You hate to admit it, but your business has been tanking for a while. This past year appeared to be the final nails in the coffin. But what bothers you the most is your employees. Can you continue to pay them during your bankruptcy process?
Much of your employees’ fate depends on the type of business bankruptcy that you file. Let’s examine two of the most common types of business bankruptcies: Chapters 7 and 11.
This type of bankruptcy allows a business owner to restructure the company and salvage what is still commercially viable. It is likely that some employees will need to be laid off, perhaps permanently. But because the doors of your business will remain open, you will still need a core staff to run the company.
Those employees will of course have to be paid as a normal expense of doing business. Trimming the fat can help you streamline your payroll expenses so you can keep essential employees working and paid.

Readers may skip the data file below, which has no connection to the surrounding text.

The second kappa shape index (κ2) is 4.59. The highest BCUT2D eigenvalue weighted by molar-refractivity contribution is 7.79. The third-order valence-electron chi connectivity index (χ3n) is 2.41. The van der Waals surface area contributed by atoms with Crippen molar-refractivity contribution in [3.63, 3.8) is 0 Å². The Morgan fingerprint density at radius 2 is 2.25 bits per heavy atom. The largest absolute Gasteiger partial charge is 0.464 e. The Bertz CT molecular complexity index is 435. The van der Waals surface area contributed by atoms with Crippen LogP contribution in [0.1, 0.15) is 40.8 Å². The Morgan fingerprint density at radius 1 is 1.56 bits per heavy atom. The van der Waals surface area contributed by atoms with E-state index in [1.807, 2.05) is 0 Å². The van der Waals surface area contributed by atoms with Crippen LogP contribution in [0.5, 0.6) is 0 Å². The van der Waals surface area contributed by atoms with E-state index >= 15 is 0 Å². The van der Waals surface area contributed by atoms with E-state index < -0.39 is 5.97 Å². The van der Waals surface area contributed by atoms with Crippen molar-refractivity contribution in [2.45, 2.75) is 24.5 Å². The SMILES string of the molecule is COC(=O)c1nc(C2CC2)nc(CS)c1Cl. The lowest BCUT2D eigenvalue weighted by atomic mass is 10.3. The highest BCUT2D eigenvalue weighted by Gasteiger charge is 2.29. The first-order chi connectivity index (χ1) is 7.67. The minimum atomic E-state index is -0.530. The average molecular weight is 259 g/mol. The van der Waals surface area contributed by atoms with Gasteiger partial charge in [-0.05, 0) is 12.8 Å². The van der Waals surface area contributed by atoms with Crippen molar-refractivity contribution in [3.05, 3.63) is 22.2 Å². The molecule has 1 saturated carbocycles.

This is a liquidation bankruptcy. When filing for Chapter 7 business bankruptcy, your employees who are owed unpaid wages or paid time off, sick days, vacation days, etc. unfortunately become just another subset of creditors.
These employees may never get paid because as unsecured creditors, they will have to wait until all the secured creditors are paid. In fact, it is quite likely that there will not be enough cash left from the liquidation process to pay them.
What an employer can do when facing bankruptcy
The kindest thing that you can do for those employees who will not be getting paid is being honest with them. Pink-slip them so the process of applying for unemployment is as seamless as possible. Don’t allow them to rack up work hours for which they will never see payment. Keep in mind that it is likely they know that the company is in precarious shape, anyway. They have likely been waiting for the axe to fall.